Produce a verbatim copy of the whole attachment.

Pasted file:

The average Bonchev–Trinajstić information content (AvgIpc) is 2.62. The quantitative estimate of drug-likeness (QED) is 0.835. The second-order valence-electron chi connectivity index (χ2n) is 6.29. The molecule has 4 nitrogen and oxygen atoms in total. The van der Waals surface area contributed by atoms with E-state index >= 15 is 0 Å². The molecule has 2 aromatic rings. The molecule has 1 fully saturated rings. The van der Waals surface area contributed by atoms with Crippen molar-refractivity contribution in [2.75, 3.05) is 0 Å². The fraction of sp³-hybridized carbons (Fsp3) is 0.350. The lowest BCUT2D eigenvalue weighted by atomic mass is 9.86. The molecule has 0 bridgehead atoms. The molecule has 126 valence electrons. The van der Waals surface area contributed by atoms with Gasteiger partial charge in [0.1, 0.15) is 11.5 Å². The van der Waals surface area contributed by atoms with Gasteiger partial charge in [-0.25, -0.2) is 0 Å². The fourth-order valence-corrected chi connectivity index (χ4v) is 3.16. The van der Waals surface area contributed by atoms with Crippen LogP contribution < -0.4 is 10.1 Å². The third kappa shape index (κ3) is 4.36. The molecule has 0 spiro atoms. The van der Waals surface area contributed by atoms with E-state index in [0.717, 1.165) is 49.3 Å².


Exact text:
The average Bonchev–Trinajstić information content (AvgIpc) is 2.62. The quantitative estimate of drug-likeness (QED) is 0.835. The second-order valence-electron chi connectivity index (χ2n) is 6.29. The molecule has 4 nitrogen and oxygen atoms in total. The van der Waals surface area contributed by atoms with E-state index >= 15 is 0 Å². The molecule has 2 aromatic rings. The molecule has 1 fully saturated rings. The van der Waals surface area contributed by atoms with Crippen molar-refractivity contribution in [2.75, 3.05) is 0 Å². The fraction of sp³-hybridized carbons (Fsp3) is 0.350. The lowest BCUT2D eigenvalue weighted by atomic mass is 9.86. The molecule has 0 bridgehead atoms. The molecule has 126 valence electrons. The van der Waals surface area contributed by atoms with Gasteiger partial charge in [0.1, 0.15) is 11.5 Å². The van der Waals surface area contributed by atoms with Gasteiger partial charge in [-0.25, -0.2) is 0 Å². The fourth-order valence-corrected chi connectivity index (χ4v) is 3.16. The van der Waals surface area contributed by atoms with Crippen LogP contribution < -0.4 is 10.1 Å². The third kappa shape index (κ3) is 4.36. The molecule has 0 spiro atoms. The van der Waals surface area contributed by atoms with E-state index in [0.717, 1.165) is 49.3 Å².